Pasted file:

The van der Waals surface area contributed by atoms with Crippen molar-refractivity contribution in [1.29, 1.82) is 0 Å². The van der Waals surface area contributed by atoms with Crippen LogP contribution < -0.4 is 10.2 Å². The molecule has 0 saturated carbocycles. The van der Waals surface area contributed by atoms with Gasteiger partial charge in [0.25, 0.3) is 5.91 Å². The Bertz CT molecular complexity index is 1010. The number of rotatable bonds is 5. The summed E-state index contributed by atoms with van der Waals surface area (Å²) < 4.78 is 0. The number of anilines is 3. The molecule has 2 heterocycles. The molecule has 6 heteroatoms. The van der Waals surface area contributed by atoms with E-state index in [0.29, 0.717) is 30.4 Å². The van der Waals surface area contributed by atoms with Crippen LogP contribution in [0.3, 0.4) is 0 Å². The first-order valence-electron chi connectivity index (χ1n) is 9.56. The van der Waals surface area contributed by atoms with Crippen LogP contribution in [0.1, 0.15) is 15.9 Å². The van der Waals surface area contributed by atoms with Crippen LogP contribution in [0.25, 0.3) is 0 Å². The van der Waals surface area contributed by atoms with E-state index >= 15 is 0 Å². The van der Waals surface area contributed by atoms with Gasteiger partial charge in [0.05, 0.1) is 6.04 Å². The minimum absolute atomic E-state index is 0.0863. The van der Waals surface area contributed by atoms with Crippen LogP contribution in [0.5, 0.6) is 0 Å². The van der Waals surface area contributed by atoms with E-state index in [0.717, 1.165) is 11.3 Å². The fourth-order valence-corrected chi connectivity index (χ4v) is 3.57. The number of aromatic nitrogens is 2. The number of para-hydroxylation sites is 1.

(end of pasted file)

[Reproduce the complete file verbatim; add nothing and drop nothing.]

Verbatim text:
The van der Waals surface area contributed by atoms with Crippen molar-refractivity contribution in [1.29, 1.82) is 0 Å². The van der Waals surface area contributed by atoms with Crippen LogP contribution < -0.4 is 10.2 Å². The molecule has 0 saturated carbocycles. The van der Waals surface area contributed by atoms with Gasteiger partial charge in [0.25, 0.3) is 5.91 Å². The Bertz CT molecular complexity index is 1010. The number of rotatable bonds is 5. The summed E-state index contributed by atoms with van der Waals surface area (Å²) < 4.78 is 0. The number of anilines is 3. The molecule has 2 heterocycles. The molecule has 6 heteroatoms. The van der Waals surface area contributed by atoms with E-state index in [0.29, 0.717) is 30.4 Å². The van der Waals surface area contributed by atoms with Crippen LogP contribution in [0.3, 0.4) is 0 Å². The first-order valence-electron chi connectivity index (χ1n) is 9.56. The van der Waals surface area contributed by atoms with Crippen LogP contribution in [0.1, 0.15) is 15.9 Å². The van der Waals surface area contributed by atoms with Crippen LogP contribution in [0.25, 0.3) is 0 Å². The van der Waals surface area contributed by atoms with E-state index >= 15 is 0 Å². The van der Waals surface area contributed by atoms with Gasteiger partial charge in [0.05, 0.1) is 6.04 Å². The minimum absolute atomic E-state index is 0.0863. The van der Waals surface area contributed by atoms with Crippen LogP contribution in [0.5, 0.6) is 0 Å². The van der Waals surface area contributed by atoms with E-state index in [0.717, 1.165) is 11.3 Å². The fourth-order valence-corrected chi connectivity index (χ4v) is 3.57. The number of aromatic nitrogens is 2. The number of para-hydroxylation sites is 1.